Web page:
My interpretation of what I read so far is that thoughts are connected to
the body: for example, the child cannot do and think certain things till
her body has developed so that she can stand up. I also remind that when I
am thinking, and writing as in this precise moment, there are synapses and
peptides moving in my body, maybe according to the habits I have developed
along my life to deal with this type of situation. This is in a certain way
supported and shown by biological studies: it has been proved that the use
of tools induces plastic changes in the brain/mind (Cardinali, L., F.
Frassinetti, et al. (2009). "Tool-use induces morphological updating of the
body schema." Current Biology 19(13): 1157.).
But if you mean that if you think of rain, that is not enough that it
rains, I can understand your stance.
Yet our unit of analysis is the project or the activity, not a single
thought. This is also what Leontiev has pointed out.
Talking about development: I agree that my development is not the
development – for example - of my Institute of Research. But this is
because I am participating in (and to) many other activities. Not because
me and my Institute are two separated entities. At the same time my
Institute of Research is formed by the participation of many other
researchers who also participate in other activities. In my Institute of
Research we all mediate our actions with cultural tools that we have
internalized in other activities, and after years of collaborative work we
have now in common a certain way of doing research and talking about
research and so on. We have also developed common motives which help give a
bit of coordination to our work. Of course the discourse would be much more
complex here. But I need to make a long story short.
I would say that we – my colleagues and me - have developed
material-discursive practices (from Karen Barad who says that the atomic
physics theory has empirical evidences to support the break with the
Cartesian dualism. Her book: Meeting the universe halfway, page 138) about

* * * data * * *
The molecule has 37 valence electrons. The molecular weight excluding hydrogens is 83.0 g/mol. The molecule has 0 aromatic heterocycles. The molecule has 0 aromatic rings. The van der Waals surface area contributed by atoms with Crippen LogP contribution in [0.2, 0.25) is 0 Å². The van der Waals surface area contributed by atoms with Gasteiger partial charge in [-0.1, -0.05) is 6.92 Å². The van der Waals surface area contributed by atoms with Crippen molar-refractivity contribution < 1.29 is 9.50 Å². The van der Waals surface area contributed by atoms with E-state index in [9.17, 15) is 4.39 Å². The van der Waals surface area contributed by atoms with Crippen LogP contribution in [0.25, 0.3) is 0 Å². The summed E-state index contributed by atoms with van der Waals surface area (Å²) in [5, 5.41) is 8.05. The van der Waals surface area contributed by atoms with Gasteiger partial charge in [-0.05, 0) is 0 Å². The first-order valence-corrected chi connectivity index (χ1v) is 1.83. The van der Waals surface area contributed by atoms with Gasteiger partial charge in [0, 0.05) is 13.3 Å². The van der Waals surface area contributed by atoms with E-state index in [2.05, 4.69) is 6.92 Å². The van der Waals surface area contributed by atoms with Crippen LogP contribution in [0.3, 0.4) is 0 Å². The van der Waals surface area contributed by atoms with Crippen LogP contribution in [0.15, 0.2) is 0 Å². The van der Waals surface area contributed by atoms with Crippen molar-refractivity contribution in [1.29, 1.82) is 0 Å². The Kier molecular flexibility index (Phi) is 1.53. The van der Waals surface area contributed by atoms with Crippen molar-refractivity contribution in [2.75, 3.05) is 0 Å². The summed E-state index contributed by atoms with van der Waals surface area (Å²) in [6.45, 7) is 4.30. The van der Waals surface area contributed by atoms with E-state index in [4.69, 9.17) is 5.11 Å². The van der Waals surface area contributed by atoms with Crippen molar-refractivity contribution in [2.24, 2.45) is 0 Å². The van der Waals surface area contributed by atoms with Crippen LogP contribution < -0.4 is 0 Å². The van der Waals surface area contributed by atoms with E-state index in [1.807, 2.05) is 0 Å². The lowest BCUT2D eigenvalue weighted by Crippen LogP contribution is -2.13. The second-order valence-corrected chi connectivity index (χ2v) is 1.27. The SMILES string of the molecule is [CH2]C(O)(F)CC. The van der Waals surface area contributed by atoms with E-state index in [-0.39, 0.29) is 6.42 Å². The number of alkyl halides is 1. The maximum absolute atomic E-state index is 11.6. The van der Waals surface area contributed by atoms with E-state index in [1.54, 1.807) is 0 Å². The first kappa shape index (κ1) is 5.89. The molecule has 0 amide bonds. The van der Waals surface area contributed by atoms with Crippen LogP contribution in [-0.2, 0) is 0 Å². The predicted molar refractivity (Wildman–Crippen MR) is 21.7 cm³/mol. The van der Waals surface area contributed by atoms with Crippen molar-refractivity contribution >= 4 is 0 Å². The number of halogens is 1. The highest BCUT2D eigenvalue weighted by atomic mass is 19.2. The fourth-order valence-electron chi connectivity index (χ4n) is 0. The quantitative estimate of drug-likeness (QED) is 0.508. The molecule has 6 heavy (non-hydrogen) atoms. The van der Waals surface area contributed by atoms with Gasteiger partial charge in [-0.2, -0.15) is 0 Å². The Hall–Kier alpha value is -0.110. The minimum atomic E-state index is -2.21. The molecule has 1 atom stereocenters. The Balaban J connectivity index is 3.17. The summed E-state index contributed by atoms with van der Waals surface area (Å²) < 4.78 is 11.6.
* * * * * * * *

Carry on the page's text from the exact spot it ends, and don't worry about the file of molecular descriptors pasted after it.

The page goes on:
research and we are parts of these latter. I could say the same about all
the other participations of mine. Indeed I can see that my personal
development along my life is very connected to what I have been doing so
Here the issue of determinism seems to emerge. I do not want to talk about
this. I just say that I think I could argue that my stance does not fall
into the determinism.
Now I want to take your example – Andy – of the soldier. I would reply to
your question by saying that the victory of the soldier’s country is the
victory of the soldier in a patriotic material-discursive practices. If the
soldier’s upbringing has occurred in this type of practices, he could feel
proud to die for his country. Of course, if he had had a pacifist
education, but were forced to be a soldier, then he might have undermined
the success of his country in that war.
In any case, I can see a single development: the pacifist soldier has to
die for his country. We are part of something which is bigger than us even
when we try to get out of it.
When I say that I need to talk to myself first using a Cartesian language,
it is because I am aware that my upbringing was through material-discursive
Cartesian practices. So I need first to talk in ‘Cartesianism’ and then try
to change slightly my language to try to render what I can see now, after
the internalization of a CHAT influenced perspective.
I prefer the word ‘dimension’ because it recalls a solid form: activity is